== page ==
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Entries in Truth in Lending (7)


Maine AchievesTruth-in-Lending Harmony, Adopts Regulation Z-3

Maine financial regulators have now finalized Regulation Z-3 in order to harmonize the State’s Truth-in-Lending rules with recently adopted changes approved by the Consumer Financial Protection Bureau.

The joint rulemaking was issued October 15, 2013 by Maine’s Bureau of Financial Institutions (Chapter 138) and Maine’s Bureau of Consumer Credit Protection (Chapter 240).

Under the new rules, federal Regulation Z (12 CFR Part 1026) and Regulation M (12 CFR Part 1013) are conformed to Maine law.  The new rule also includes changes to both rules that were adopted on September 13th of this year by the CPFB.

The original notice of rulemaking was issued on August 20, 2013 as reported in Banking Law Update

Regulation Z-3 became effective on October 15, 2013.


Maine Financial Regulators Propose "Regulation Z-3"

On Tuesday August 20th, the Maine Bureau of Financial Institutions and the Maine Bureau of Consumer Credit Protection issued a notice of proposed rulemaking entitled Regulation Z-3. The new rule would be codified as Chapter 138 of the rules of BOFI, and Chapter 240 of the rules of BCCP.

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CFPB Issues Small Entity Compliance Guide on Ability-to-Repay and Qualified Mortgage Rule

The Consumer Financial Protection Bureau (“CFPB”) recently issued a Small Entity Compliance Guide on the Ability-to-Repay and Qualified Mortgage Rule (the “Rule”). The Rule was issued under Dodd-Frank. The Guide provides an overall summary of the Rule and discusses application of the Rule in a Q&A format. The CFPB issued the final rule on January 10, 2013, with an effective date of January 10, 2014.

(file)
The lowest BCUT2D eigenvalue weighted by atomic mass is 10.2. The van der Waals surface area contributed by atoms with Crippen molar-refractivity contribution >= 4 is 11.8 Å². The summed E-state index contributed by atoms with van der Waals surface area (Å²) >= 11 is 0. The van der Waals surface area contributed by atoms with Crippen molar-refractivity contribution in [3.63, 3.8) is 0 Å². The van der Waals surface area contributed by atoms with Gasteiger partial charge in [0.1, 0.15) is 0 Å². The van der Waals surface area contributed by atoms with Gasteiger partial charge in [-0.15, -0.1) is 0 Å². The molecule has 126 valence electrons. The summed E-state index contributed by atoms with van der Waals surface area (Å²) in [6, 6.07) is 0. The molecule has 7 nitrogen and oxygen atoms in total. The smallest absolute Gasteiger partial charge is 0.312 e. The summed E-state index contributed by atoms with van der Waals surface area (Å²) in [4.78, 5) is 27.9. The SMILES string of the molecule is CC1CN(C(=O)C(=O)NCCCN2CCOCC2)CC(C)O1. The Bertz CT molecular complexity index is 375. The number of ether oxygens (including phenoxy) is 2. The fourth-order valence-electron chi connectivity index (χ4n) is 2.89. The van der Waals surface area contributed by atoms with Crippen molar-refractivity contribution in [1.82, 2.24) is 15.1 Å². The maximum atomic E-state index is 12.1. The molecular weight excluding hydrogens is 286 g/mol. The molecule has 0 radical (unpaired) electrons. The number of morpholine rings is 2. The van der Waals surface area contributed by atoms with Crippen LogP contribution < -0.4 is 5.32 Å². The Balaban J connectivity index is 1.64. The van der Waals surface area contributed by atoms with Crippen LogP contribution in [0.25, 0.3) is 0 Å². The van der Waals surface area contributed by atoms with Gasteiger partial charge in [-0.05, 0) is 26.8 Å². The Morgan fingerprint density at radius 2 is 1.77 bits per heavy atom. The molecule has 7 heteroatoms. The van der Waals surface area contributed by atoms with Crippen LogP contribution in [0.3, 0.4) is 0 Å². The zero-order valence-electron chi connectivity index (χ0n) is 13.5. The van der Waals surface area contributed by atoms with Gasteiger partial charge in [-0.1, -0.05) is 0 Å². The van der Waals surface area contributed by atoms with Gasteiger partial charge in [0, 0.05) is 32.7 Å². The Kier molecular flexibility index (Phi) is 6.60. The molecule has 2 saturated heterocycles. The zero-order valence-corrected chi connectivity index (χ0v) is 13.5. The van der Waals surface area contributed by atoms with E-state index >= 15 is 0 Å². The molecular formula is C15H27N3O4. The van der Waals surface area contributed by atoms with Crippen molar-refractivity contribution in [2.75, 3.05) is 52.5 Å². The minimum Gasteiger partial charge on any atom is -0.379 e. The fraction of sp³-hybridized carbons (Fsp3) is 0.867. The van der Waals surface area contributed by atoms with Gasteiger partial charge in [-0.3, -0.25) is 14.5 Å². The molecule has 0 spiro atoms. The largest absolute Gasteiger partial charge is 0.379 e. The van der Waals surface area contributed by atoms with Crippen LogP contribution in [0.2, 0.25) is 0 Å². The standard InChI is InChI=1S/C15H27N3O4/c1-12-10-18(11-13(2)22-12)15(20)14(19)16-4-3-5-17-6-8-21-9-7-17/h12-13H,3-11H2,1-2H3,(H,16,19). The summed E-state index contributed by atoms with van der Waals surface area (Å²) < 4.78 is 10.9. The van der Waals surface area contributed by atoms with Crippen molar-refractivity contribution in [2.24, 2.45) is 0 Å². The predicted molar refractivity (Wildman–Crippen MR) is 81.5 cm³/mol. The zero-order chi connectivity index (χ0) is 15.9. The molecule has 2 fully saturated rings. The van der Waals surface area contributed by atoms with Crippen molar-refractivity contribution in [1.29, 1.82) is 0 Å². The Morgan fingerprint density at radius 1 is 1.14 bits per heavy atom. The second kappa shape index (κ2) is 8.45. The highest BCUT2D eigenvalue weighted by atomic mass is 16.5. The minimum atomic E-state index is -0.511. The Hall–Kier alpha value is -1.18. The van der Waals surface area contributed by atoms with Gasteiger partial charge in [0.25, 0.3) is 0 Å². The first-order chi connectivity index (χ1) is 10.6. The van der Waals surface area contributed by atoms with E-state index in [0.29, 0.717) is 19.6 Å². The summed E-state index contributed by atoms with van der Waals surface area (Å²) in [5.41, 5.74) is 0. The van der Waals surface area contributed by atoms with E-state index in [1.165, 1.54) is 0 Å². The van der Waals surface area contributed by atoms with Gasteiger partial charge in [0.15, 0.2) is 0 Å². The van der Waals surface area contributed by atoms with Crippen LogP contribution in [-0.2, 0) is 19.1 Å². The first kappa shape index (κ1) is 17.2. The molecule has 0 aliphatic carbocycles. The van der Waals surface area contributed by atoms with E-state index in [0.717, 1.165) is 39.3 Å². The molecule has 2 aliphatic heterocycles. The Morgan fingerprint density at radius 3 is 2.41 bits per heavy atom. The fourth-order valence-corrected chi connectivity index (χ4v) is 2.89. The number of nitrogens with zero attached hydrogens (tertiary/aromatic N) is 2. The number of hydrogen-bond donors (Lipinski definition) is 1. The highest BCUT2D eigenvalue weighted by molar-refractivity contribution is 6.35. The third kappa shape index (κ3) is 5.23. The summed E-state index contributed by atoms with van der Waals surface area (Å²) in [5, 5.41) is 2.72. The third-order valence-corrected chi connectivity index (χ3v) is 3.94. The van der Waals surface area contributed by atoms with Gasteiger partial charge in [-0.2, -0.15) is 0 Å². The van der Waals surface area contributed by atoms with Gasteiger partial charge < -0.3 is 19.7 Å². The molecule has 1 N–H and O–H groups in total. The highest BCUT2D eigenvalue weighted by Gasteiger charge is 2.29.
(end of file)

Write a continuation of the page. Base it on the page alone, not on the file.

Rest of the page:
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Regulators Issue Final Rule For Higher-Priced Mortgage Appraisals

The OCC, Federal Reserve, CFPB, FDIC, FHFA, and NCUA recently issued notice of a Final Rule establishing new appraisal requirements for “higher-priced mortgage loans” (HPMLs). The Final Rule is being implemented under the Federal Truth in Lending Act and was required under Dodd-Frank. We discussed an earlier proposed version of the rule last November. Whether a consumer mortgage loan is an HPML generally depends on if the interest rate exceeds 1.5% or 2.5% over prime (depending on principal amount) for a first-lien residential mortgage, or 3.5% over prime for a subordinate-lien residential mortgages. There are a number of significant exclusions from requirements under the Final Rule, for example, for property located in “rural counties” and for property acquired from servicemembers.

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CFPB Issues Final Rules Governing MLO Compensation Restrictions and Other Requirements under Regulation Z

The Consumer Financial Protection Bureau (“CFPB”) recently issued a final rule (the “Final Rule”) implementing restrictions on mortgage loan originator (“MLO”) compensation under Regulation Z (Truth in Lending), along with additional interpretive guidance. These restrictions, which prohibit MLO compensation based on mortgage loan terms, or “proxies” for such terms, were mandated under the Dodd-Frank Act. In a number of prior blogs, we discussed the CFPB’s evolving guidance on these restrictions. One issue of particular interest was whether profit-based retirement and bonus plans would be prohibited under the rationale that profit serves as a “proxy” for certain loan terms such as interest rate (a view taken by Federal Reserve staff members when the rule was first introduced).

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